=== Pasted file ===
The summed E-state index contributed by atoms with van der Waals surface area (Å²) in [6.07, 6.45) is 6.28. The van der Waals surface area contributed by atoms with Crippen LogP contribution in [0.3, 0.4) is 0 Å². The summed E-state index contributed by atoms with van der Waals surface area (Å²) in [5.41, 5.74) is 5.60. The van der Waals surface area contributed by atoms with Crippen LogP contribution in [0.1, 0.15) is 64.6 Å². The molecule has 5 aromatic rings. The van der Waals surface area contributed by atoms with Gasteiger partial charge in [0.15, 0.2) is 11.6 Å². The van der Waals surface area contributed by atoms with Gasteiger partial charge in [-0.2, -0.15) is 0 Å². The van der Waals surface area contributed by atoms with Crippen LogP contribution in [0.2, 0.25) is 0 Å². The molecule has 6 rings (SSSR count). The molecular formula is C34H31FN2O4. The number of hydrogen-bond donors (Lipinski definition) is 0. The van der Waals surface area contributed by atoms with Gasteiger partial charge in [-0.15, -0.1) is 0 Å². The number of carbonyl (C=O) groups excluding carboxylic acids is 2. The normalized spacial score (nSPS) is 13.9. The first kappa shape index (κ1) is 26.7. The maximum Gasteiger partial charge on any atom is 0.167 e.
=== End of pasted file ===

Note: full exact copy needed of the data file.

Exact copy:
The summed E-state index contributed by atoms with van der Waals surface area (Å²) in [6.07, 6.45) is 6.28. The van der Waals surface area contributed by atoms with Crippen LogP contribution in [0.3, 0.4) is 0 Å². The summed E-state index contributed by atoms with van der Waals surface area (Å²) in [5.41, 5.74) is 5.60. The van der Waals surface area contributed by atoms with Crippen LogP contribution in [0.1, 0.15) is 64.6 Å². The molecule has 5 aromatic rings. The van der Waals surface area contributed by atoms with Gasteiger partial charge in [0.15, 0.2) is 11.6 Å². The van der Waals surface area contributed by atoms with Gasteiger partial charge in [-0.2, -0.15) is 0 Å². The van der Waals surface area contributed by atoms with Crippen LogP contribution in [0.2, 0.25) is 0 Å². The molecule has 6 rings (SSSR count). The molecular formula is C34H31FN2O4. The number of hydrogen-bond donors (Lipinski definition) is 0. The van der Waals surface area contributed by atoms with Gasteiger partial charge in [-0.15, -0.1) is 0 Å². The number of carbonyl (C=O) groups excluding carboxylic acids is 2. The normalized spacial score (nSPS) is 13.9. The first kappa shape index (κ1) is 26.7. The maximum Gasteiger partial charge on any atom is 0.167 e.